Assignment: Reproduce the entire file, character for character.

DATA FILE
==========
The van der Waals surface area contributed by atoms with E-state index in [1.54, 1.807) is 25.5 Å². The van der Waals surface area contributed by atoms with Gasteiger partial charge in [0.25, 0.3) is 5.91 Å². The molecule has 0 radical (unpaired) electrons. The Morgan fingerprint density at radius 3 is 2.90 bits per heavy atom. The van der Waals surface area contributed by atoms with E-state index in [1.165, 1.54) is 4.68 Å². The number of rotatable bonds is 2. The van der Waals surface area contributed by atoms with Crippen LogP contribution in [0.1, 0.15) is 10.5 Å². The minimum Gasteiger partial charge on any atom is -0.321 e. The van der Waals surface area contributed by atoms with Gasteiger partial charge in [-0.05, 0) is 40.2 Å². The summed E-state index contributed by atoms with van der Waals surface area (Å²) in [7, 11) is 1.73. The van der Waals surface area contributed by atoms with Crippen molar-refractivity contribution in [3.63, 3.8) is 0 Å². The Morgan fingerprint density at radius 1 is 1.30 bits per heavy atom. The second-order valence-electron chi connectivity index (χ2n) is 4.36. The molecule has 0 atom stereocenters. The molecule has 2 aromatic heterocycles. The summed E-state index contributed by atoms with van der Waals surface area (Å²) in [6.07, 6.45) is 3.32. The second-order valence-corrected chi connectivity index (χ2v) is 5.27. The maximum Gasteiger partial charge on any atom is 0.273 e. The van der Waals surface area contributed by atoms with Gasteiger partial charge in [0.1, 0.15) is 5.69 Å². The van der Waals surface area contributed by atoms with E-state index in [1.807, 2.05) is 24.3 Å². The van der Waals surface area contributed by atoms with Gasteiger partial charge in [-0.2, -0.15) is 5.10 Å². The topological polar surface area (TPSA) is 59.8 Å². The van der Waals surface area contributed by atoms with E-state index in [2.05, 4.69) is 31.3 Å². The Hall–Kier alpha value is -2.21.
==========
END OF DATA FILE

The van der Waals surface area contributed by atoms with E-state index in [1.54, 1.807) is 25.5 Å². The van der Waals surface area contributed by atoms with Gasteiger partial charge in [0.25, 0.3) is 5.91 Å². The molecule has 0 radical (unpaired) electrons. The Morgan fingerprint density at radius 3 is 2.90 bits per heavy atom. The van der Waals surface area contributed by atoms with E-state index in [1.165, 1.54) is 4.68 Å². The number of rotatable bonds is 2. The van der Waals surface area contributed by atoms with Crippen LogP contribution in [0.1, 0.15) is 10.5 Å². The minimum Gasteiger partial charge on any atom is -0.321 e. The van der Waals surface area contributed by atoms with Gasteiger partial charge in [-0.05, 0) is 40.2 Å². The summed E-state index contributed by atoms with van der Waals surface area (Å²) in [7, 11) is 1.73. The van der Waals surface area contributed by atoms with Crippen molar-refractivity contribution in [3.63, 3.8) is 0 Å². The Morgan fingerprint density at radius 1 is 1.30 bits per heavy atom. The second-order valence-electron chi connectivity index (χ2n) is 4.36. The molecule has 0 atom stereocenters. The molecule has 2 aromatic heterocycles. The summed E-state index contributed by atoms with van der Waals surface area (Å²) in [6.07, 6.45) is 3.32. The second-order valence-corrected chi connectivity index (χ2v) is 5.27. The maximum Gasteiger partial charge on any atom is 0.273 e. The van der Waals surface area contributed by atoms with Gasteiger partial charge in [0.1, 0.15) is 5.69 Å². The van der Waals surface area contributed by atoms with E-state index in [1.807, 2.05) is 24.3 Å². The van der Waals surface area contributed by atoms with Gasteiger partial charge in [-0.2, -0.15) is 5.10 Å². The topological polar surface area (TPSA) is 59.8 Å². The van der Waals surface area contributed by atoms with E-state index in [2.05, 4.69) is 31.3 Å². The Hall–Kier alpha value is -2.21.